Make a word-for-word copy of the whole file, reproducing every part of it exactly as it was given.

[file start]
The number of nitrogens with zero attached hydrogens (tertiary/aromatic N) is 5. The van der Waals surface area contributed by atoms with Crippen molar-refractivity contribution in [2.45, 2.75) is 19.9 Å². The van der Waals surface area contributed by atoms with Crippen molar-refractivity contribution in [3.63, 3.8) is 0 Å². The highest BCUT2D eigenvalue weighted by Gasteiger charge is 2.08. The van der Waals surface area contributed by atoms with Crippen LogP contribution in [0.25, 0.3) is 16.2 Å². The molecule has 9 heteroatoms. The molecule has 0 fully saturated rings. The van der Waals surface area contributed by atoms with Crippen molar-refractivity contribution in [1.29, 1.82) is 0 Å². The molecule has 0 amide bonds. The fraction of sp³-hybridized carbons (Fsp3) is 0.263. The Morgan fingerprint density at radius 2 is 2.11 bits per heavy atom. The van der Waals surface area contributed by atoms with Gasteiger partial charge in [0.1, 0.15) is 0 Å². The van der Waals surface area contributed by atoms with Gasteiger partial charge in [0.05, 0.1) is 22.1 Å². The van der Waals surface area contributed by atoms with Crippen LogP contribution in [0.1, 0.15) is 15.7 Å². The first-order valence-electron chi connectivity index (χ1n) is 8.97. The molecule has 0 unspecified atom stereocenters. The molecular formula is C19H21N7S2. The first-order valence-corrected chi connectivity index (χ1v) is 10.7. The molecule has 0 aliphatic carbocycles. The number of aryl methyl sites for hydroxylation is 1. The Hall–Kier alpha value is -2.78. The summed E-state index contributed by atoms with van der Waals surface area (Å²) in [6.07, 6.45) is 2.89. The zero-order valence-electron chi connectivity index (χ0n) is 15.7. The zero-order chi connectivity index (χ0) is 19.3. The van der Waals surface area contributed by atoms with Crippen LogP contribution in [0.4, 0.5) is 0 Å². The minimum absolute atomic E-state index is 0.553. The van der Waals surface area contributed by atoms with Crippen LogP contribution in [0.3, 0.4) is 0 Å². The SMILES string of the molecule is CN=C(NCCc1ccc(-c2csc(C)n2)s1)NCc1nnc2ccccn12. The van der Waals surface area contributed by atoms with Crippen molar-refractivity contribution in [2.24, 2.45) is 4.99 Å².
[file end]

The number of nitrogens with zero attached hydrogens (tertiary/aromatic N) is 5. The van der Waals surface area contributed by atoms with Crippen molar-refractivity contribution in [2.45, 2.75) is 19.9 Å². The van der Waals surface area contributed by atoms with Crippen molar-refractivity contribution in [3.63, 3.8) is 0 Å². The highest BCUT2D eigenvalue weighted by Gasteiger charge is 2.08. The van der Waals surface area contributed by atoms with Crippen LogP contribution in [0.25, 0.3) is 16.2 Å². The molecule has 9 heteroatoms. The molecule has 0 fully saturated rings. The van der Waals surface area contributed by atoms with Crippen molar-refractivity contribution in [1.29, 1.82) is 0 Å². The molecule has 0 amide bonds. The fraction of sp³-hybridized carbons (Fsp3) is 0.263. The Morgan fingerprint density at radius 2 is 2.11 bits per heavy atom. The van der Waals surface area contributed by atoms with Gasteiger partial charge in [0.1, 0.15) is 0 Å². The van der Waals surface area contributed by atoms with Gasteiger partial charge in [0.05, 0.1) is 22.1 Å². The van der Waals surface area contributed by atoms with Crippen LogP contribution in [0.1, 0.15) is 15.7 Å². The first-order valence-electron chi connectivity index (χ1n) is 8.97. The molecule has 0 unspecified atom stereocenters. The molecular formula is C19H21N7S2. The first-order valence-corrected chi connectivity index (χ1v) is 10.7. The molecule has 0 aliphatic carbocycles. The number of aryl methyl sites for hydroxylation is 1. The Hall–Kier alpha value is -2.78. The summed E-state index contributed by atoms with van der Waals surface area (Å²) in [6.07, 6.45) is 2.89. The zero-order valence-electron chi connectivity index (χ0n) is 15.7. The zero-order chi connectivity index (χ0) is 19.3. The van der Waals surface area contributed by atoms with Crippen LogP contribution in [0.4, 0.5) is 0 Å². The minimum absolute atomic E-state index is 0.553. The van der Waals surface area contributed by atoms with Crippen LogP contribution in [0.3, 0.4) is 0 Å². The SMILES string of the molecule is CN=C(NCCc1ccc(-c2csc(C)n2)s1)NCc1nnc2ccccn12. The van der Waals surface area contributed by atoms with Crippen molar-refractivity contribution in [2.24, 2.45) is 4.99 Å².